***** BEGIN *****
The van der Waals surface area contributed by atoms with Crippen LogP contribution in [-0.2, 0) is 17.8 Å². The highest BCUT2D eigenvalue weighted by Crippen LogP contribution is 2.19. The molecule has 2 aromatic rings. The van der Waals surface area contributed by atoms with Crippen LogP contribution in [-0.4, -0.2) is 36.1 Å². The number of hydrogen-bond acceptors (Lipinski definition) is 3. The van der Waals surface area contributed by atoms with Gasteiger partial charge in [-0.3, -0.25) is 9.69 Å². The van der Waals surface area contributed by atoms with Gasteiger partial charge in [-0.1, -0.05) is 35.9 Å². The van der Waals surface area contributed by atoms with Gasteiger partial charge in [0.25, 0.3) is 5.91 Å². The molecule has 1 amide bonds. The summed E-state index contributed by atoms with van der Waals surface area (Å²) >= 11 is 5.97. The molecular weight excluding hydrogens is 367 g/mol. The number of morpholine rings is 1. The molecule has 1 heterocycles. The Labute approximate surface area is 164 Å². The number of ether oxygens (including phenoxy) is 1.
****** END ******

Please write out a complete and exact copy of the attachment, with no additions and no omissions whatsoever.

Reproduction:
The van der Waals surface area contributed by atoms with Crippen LogP contribution in [-0.2, 0) is 17.8 Å². The highest BCUT2D eigenvalue weighted by Crippen LogP contribution is 2.19. The molecule has 2 aromatic rings. The van der Waals surface area contributed by atoms with Crippen LogP contribution in [-0.4, -0.2) is 36.1 Å². The number of hydrogen-bond acceptors (Lipinski definition) is 3. The van der Waals surface area contributed by atoms with Gasteiger partial charge in [-0.3, -0.25) is 9.69 Å². The van der Waals surface area contributed by atoms with Gasteiger partial charge in [-0.1, -0.05) is 35.9 Å². The van der Waals surface area contributed by atoms with Gasteiger partial charge in [0.25, 0.3) is 5.91 Å². The molecule has 1 amide bonds. The summed E-state index contributed by atoms with van der Waals surface area (Å²) >= 11 is 5.97. The molecular weight excluding hydrogens is 367 g/mol. The number of morpholine rings is 1. The molecule has 1 heterocycles. The Labute approximate surface area is 164 Å². The number of ether oxygens (including phenoxy) is 1.